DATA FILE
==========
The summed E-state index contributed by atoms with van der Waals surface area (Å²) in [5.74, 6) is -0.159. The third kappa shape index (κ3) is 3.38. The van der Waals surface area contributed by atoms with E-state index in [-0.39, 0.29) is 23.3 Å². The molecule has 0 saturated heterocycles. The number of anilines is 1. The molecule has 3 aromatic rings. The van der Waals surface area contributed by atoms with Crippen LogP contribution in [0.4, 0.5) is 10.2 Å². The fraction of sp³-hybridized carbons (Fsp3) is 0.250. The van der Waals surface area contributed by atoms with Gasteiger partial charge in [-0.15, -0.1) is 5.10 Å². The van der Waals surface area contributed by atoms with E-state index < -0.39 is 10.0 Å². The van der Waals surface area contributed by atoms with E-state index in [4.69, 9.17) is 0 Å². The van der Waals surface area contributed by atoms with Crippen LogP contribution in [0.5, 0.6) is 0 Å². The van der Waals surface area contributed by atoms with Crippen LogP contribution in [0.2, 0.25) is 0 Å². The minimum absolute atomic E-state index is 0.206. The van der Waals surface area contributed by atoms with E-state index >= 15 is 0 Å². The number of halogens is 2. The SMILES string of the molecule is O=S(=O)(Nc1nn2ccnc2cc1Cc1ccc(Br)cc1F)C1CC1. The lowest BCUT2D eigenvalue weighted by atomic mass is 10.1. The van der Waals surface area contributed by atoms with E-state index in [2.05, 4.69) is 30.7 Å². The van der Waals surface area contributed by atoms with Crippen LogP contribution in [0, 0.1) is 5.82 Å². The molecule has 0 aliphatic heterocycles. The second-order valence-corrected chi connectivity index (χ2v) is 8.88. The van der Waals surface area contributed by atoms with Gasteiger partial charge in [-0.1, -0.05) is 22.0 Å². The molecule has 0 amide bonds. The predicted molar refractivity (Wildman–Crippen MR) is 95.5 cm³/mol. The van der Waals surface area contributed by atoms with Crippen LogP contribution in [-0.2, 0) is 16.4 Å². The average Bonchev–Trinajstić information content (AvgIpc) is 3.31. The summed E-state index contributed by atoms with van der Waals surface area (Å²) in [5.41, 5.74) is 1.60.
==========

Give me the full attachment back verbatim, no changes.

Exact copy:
The summed E-state index contributed by atoms with van der Waals surface area (Å²) in [5.74, 6) is -0.159. The third kappa shape index (κ3) is 3.38. The van der Waals surface area contributed by atoms with E-state index in [-0.39, 0.29) is 23.3 Å². The molecule has 0 saturated heterocycles. The number of anilines is 1. The molecule has 3 aromatic rings. The van der Waals surface area contributed by atoms with Crippen LogP contribution in [0.4, 0.5) is 10.2 Å². The fraction of sp³-hybridized carbons (Fsp3) is 0.250. The van der Waals surface area contributed by atoms with Gasteiger partial charge in [-0.15, -0.1) is 5.10 Å². The van der Waals surface area contributed by atoms with E-state index < -0.39 is 10.0 Å². The van der Waals surface area contributed by atoms with E-state index in [4.69, 9.17) is 0 Å². The van der Waals surface area contributed by atoms with Crippen LogP contribution in [0.5, 0.6) is 0 Å². The van der Waals surface area contributed by atoms with Crippen LogP contribution in [0.2, 0.25) is 0 Å². The minimum absolute atomic E-state index is 0.206. The van der Waals surface area contributed by atoms with E-state index >= 15 is 0 Å². The number of halogens is 2. The SMILES string of the molecule is O=S(=O)(Nc1nn2ccnc2cc1Cc1ccc(Br)cc1F)C1CC1. The lowest BCUT2D eigenvalue weighted by atomic mass is 10.1. The van der Waals surface area contributed by atoms with E-state index in [2.05, 4.69) is 30.7 Å². The van der Waals surface area contributed by atoms with Crippen LogP contribution in [0, 0.1) is 5.82 Å². The molecule has 0 aliphatic heterocycles. The second-order valence-corrected chi connectivity index (χ2v) is 8.88. The van der Waals surface area contributed by atoms with Gasteiger partial charge in [-0.1, -0.05) is 22.0 Å². The molecule has 0 amide bonds. The predicted molar refractivity (Wildman–Crippen MR) is 95.5 cm³/mol. The van der Waals surface area contributed by atoms with Crippen LogP contribution in [-0.2, 0) is 16.4 Å². The average Bonchev–Trinajstić information content (AvgIpc) is 3.31. The summed E-state index contributed by atoms with van der Waals surface area (Å²) in [5.41, 5.74) is 1.60.